Police break up riot in college neighborhood
Police break up riotin college neighborhood
KALAMAZOO, Mich. -- A party in a college neighborhood turned violent over the weekend, with revelers setting fires in the streets, damaging cars and pelting officers with rocks, bottles and sticks, police said.
Police estimate about 2,500 people were gathered in the streets when some began setting fires and damaging street lamps, signs and other public property. Kalamazoo police responded but were pelted with flying objects.
About 55 officers in riot gear dispersed the crowd with tear gas, said Kalamazoo Police Lt. Douglas Geurink.
"Nobody kind of realized what was going on and all of a sudden comes this wall of riot police spraying mace and tear gas," Western Michigan student Kevin Wordelman told Grand Rapids television station WOOD. "People were just running, screaming down the street, terrified."
Two police officers were hospitalized with injuries, and 21 people were arrested on charges ranging from inciting a riot to assaulting a police officer, Geurink said. Forty-six other revelers received citations for underage drinking and other misdemeanors.
It's not known what incited the melee, which broke out around midnight Saturday in a largely student neighborhood near Western Michigan University and Kalamazoo College with a history of excessive noise and underage drinking, Geurink said.
Small earthquakejolts Los Angeles area
LOS ANGELES -- An earthquake shook the greater Los Angeles area Sunday afternoon, but there were no reports of serious damage or injury.
The quake had a magnitude of 4.2 and was centered about one mile south-southeast of West Hollywood, said Lucy Jones, scientist in charge of the U.S. Geological Survey office in Pasadena. It was a new quake, unrelated to any previous event.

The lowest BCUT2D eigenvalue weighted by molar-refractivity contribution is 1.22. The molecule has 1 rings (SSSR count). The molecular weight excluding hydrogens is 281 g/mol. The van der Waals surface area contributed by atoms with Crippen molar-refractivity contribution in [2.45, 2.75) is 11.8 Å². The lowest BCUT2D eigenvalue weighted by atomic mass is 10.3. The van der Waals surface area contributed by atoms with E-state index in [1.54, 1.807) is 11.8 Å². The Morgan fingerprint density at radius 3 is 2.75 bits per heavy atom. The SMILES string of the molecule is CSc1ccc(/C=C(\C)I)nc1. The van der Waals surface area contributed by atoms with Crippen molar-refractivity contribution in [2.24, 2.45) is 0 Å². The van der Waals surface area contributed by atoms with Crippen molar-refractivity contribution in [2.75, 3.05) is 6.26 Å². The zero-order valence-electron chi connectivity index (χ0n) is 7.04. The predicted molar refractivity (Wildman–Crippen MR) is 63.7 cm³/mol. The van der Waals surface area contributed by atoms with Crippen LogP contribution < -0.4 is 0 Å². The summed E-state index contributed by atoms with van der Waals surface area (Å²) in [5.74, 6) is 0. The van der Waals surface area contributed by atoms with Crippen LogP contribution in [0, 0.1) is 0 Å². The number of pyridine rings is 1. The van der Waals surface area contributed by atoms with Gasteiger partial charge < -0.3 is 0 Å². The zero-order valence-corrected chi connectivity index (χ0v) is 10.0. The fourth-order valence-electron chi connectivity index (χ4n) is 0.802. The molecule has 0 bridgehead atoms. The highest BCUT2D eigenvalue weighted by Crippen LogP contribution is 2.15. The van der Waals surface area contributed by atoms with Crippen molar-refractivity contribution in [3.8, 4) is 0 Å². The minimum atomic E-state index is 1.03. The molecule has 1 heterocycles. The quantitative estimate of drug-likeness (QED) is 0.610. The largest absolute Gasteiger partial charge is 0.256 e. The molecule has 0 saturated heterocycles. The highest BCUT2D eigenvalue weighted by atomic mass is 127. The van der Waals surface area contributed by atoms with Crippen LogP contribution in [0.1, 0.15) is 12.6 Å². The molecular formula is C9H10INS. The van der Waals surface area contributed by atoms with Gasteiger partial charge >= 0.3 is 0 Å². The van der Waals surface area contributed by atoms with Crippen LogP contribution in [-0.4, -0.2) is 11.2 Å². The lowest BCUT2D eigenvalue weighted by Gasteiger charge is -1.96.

The quake was felt in downtown Los Angeles where it rolled for about four seconds and shook in the suburban areas of Van Nuys, Whittier and Glendale. The quake was felt as far away as Lancaster, about 70 miles north of downtown Los Angeles.
An estimated 10 million people likely felt the quake, Jones said.
Report: Americans inrural areas less healthy
WASHINGTON -- Small-town Americans tend to smoke more, lose more teeth as they age and die sooner than suburban and many big-city residents, a government snapshot of the country's health shows.
Overall, Americans are healthier today than they were 25 years ago, and an annual report released today by the Centers for Disease Control and Prevention offers some reasons: longer life expectancy, better infant survival, fewer smokers, less hypertension and lower cholesterol levels.
The news is not all good, say researchers. People who live in rural areas are not getting as much preventive care and medical treatment as other Americans. Long distances and the high rate of poverty among rural residents are two factors that make it tough to attract medical services.
The report this year offers a different look at the nation's health: by community size.
Americans in big cities are more likely to die violently and go untreated for substance abuse. Like those in rural areas, urban dwellers are less likely than suburban residents to have health insurance.
Involvement in plot
SANTIAGO, Chile -- The United States and Henry Kissinger were more deeply involved than was previously thought in a 1970 plot to prevent a left-wing politician from becoming Chile's president, CBS television news reported Sunday.
The program "60 Minutes" quotes an independent researcher as saying that the CIA sent a cable to its office in Chile instructing agents there to continue fomenting a military takeover. The cable came following a conversation with Kissinger, who at the time was President Nixon's national security adviser and later became secretary of state.
According to researcher Peter Kornbluh, the order also came a day after Kissinger has said he cut off any attempt to undermine Chile's democratic government.
The plot did not prevent the Marxist Salvador Allende, who had won a September 1970 presidential election, from taking office the next month. But the right-wing plotters killed Chilean Gen. Rene Schneider, described as an opponent of the Chilean military's involvement in politics.
Three years later, Allende committed suicide while his palace was being bombed by the Chilean military, and Gen. Augusto Pinochet took over as the country's military dictator.